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Sunday, September 7, 2014

Gaming Alone

As I was getting closer to the climax of the final episode of The Walking Dead: Season 2 on the Personal Computer, a random person suddenly appeared on my twitch.tv channel and started to type a spoiler into the chat. When I saw it in action from the corner of my eye, I immediately banned the person thus removing both the spoiler and the shameless perpetrator completely from view and for the briefest moment the feeling of excitement and anticipation about the game left me but I shook it off quickly. I was left wondering though when I finished that broadcast session last week: Why am I here on Twitch?

It's time to fully embrace it.

There is this fancy ideal that I like to use as a reason behind me broadcasting on Twitch. I tell myself that it's a reliable and easy method to catch memorable moments from the games that I play, to later have them highlighted and saved for my own future reference and personal enjoyment. I know there is a deeper reason behind this and the period of crushing depression I experienced earlier this year hinted at the truth and the creeping feeling of loneliness that I have felt of late while streaming confirms it: I was looking for close friends and based on my prior revelation, it's a rather tricky and complicated subject to address. But yeah, I was hoping that out of the millions of people watching and interacting on twitch.tv, I would be able to find one or two like-minded gamers whom I can interact with on a daily basis to satisfy my need for gamer to gamer interaction. But apparently, I didn't realize that just like life outside the Internet, such a desire is not that easy to fulfill. How long have I been broadcasting on Twitch? I started doing it with consistency since late 2012. Every time I played a non-handheld game, I streamed it to Twitch without fail. I spent quite a lot of time streaming yet I am still unable to foster a meaningful friendship with anyone. I can only blame myself for this. I suppose I am not the friendliest of a person. It takes a lot for others to earn my trust. But I also know that I tried to make things work. I started off with just typing in chat before actually using a mic and then finally this year, using a webcam to see if it would help break down that invisible wall, that barrier I thought existed that separated me from obtaining a couple of good friends. I think that is perhaps my biggest mistake. Friendship doesn't just happen. I should have known better that Twitch is not a place to look for friendships. People go to the site to look for gaming-related entertainment.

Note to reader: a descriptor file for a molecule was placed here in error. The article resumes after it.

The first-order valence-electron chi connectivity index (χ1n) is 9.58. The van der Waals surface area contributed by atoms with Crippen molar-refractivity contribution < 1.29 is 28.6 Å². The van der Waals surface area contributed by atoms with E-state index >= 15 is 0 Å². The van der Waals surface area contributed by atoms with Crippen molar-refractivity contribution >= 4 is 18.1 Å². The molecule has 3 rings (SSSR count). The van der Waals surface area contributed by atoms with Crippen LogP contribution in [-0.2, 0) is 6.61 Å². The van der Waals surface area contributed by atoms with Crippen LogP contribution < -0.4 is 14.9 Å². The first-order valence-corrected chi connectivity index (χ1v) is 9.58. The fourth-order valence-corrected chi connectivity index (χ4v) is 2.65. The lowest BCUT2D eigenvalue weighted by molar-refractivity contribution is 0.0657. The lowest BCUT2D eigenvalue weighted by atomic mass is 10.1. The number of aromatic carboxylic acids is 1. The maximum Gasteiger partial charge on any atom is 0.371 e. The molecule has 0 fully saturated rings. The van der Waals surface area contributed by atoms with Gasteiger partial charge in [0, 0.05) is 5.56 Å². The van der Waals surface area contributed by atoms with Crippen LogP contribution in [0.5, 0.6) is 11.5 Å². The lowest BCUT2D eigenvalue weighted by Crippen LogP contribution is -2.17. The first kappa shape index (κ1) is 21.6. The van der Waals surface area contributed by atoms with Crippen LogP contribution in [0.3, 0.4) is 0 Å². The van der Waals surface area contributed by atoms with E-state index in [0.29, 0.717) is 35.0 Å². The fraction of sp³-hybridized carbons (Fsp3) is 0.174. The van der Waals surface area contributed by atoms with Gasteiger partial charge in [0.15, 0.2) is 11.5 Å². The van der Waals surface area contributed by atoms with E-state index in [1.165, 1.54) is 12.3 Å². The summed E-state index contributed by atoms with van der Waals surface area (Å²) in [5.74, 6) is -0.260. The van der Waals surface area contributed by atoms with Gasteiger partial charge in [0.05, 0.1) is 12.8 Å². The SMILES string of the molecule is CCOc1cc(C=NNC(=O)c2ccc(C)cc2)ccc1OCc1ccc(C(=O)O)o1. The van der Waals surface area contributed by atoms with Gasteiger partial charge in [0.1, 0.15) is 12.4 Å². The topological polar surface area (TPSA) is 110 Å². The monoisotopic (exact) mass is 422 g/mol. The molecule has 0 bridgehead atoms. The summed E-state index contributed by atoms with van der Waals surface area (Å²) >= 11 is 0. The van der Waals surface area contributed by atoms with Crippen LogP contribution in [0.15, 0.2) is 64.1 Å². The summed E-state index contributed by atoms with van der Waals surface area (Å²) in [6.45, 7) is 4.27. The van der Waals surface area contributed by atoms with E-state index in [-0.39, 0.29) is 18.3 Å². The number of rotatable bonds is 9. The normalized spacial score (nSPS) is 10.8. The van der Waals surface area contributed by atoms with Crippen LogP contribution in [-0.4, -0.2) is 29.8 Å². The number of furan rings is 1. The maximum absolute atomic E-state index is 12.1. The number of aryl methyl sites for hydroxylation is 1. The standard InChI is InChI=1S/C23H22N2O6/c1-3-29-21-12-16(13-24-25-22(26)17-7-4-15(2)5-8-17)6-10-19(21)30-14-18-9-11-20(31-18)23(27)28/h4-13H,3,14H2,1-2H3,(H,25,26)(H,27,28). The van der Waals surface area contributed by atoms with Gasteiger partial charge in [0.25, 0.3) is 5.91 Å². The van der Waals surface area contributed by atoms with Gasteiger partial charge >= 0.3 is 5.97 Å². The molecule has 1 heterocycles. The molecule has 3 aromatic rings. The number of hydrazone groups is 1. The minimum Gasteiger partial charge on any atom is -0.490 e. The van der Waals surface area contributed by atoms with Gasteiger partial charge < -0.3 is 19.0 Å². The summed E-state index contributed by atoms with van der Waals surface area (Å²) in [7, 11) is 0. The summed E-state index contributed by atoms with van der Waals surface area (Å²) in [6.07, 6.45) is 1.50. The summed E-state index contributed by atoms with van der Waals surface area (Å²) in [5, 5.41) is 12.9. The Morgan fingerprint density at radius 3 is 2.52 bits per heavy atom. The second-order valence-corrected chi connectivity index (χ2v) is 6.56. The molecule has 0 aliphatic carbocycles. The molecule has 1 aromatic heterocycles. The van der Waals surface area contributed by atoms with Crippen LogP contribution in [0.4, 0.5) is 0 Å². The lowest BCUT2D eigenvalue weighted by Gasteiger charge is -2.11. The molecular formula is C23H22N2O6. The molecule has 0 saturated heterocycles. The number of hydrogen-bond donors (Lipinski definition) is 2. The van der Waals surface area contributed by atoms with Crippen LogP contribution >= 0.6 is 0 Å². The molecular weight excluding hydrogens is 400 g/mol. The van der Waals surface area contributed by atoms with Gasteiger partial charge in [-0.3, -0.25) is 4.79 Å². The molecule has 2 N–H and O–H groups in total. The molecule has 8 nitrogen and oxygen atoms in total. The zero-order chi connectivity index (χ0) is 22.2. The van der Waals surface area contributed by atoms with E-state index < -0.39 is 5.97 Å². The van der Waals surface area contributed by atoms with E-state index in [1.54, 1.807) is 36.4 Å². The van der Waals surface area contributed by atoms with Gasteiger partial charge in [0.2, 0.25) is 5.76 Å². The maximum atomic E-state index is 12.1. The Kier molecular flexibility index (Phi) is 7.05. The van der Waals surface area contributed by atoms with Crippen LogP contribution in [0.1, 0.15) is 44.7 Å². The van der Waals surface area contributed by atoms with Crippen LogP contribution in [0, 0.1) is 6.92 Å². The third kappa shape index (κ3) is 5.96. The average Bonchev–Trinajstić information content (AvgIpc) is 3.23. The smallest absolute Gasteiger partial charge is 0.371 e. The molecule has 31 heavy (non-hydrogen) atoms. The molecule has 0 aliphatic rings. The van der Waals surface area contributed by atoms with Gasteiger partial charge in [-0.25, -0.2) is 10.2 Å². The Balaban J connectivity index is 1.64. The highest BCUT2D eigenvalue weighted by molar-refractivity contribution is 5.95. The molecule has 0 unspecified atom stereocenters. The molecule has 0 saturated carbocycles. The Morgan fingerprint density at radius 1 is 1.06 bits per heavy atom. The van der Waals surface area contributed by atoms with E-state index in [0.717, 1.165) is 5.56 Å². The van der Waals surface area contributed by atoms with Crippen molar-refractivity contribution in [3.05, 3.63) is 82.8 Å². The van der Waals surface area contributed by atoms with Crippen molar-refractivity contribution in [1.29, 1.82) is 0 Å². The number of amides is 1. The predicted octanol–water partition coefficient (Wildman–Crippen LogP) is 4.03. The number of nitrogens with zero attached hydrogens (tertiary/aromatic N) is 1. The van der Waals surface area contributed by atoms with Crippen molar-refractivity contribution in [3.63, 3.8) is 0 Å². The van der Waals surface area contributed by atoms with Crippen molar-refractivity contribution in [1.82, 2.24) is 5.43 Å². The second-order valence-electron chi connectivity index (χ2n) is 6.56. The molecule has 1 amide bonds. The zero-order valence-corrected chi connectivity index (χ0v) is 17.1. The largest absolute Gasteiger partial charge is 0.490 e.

The wrong place with the wrong chime.

I had wished that the spouse would entertain my pleas and requests to join me in my endeavor, to be there with me, to talk to me on the broadcast while I game but I should have known better that it was an unfair expectation and demand since the spouse is not even remotely interested in gaming. I tried to convince a small number of gaming acquaintances to also broadcast on Twitch in hope that I could strengthen our bonds and camaraderie but they just didn't see any benefit from such an activity. It just feels like I shouldn't even bother anymore. I just feel alone. It's a horrible feeling and doing this Twitch thing magnifies the loneliness tenfold. I am broadcasting for the wrong reason while risking things like getting my games spoiled and getting constant harassment from rude people while I play my games. Those last two things are easy enough to combat since I deal with those kind of people on a regular basis while playing League of Legends but that feeling of loneliness is quite unbearable. This evening, half-way into my play session of Diablo III: Reaper of Souls for the PC, I stopped broadcasting it and just played the rest of the session without the potential of anyone seeing me do it. And you know what, it felt better. I was able to just focus on the game without thinking about the social aspect of broadcasting. I was still gaming alone but at least I didn't keep my hopes up when the desired resolution is nowhere to be found and shouldn't even be on my mind.


Update Note: 09/12/2014 - I have decided to continue broadcasting just so that I don't have to use my own hard drive space to record my gaming sessions. I suppose one way to combat loneliness is to spend more time with it? I could be wrong though.

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